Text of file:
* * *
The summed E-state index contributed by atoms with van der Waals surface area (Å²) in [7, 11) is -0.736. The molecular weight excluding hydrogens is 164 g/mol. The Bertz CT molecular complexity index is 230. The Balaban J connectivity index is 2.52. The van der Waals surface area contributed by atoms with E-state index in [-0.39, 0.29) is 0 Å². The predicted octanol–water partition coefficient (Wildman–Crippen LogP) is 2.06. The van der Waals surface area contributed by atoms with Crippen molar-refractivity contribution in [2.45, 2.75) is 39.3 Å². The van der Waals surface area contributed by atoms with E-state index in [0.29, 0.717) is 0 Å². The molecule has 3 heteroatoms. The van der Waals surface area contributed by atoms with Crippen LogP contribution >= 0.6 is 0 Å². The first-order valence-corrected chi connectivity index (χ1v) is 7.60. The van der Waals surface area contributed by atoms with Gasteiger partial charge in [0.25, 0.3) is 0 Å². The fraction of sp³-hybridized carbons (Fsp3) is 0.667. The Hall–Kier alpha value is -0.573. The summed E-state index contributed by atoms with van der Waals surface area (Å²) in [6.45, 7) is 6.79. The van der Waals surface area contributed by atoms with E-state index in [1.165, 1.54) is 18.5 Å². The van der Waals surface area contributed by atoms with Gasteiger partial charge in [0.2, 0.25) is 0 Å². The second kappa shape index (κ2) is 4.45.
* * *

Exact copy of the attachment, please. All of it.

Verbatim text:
The summed E-state index contributed by atoms with van der Waals surface area (Å²) in [7, 11) is -0.736. The molecular weight excluding hydrogens is 164 g/mol. The Bertz CT molecular complexity index is 230. The Balaban J connectivity index is 2.52. The van der Waals surface area contributed by atoms with E-state index in [-0.39, 0.29) is 0 Å². The predicted octanol–water partition coefficient (Wildman–Crippen LogP) is 2.06. The van der Waals surface area contributed by atoms with Crippen molar-refractivity contribution in [2.45, 2.75) is 39.3 Å². The van der Waals surface area contributed by atoms with E-state index in [0.29, 0.717) is 0 Å². The molecule has 3 heteroatoms. The van der Waals surface area contributed by atoms with Crippen LogP contribution >= 0.6 is 0 Å². The first-order valence-corrected chi connectivity index (χ1v) is 7.60. The van der Waals surface area contributed by atoms with Gasteiger partial charge in [0.25, 0.3) is 0 Å². The fraction of sp³-hybridized carbons (Fsp3) is 0.667. The Hall–Kier alpha value is -0.573. The summed E-state index contributed by atoms with van der Waals surface area (Å²) in [6.45, 7) is 6.79. The van der Waals surface area contributed by atoms with E-state index in [1.165, 1.54) is 18.5 Å². The van der Waals surface area contributed by atoms with Gasteiger partial charge in [0.2, 0.25) is 0 Å². The second kappa shape index (κ2) is 4.45.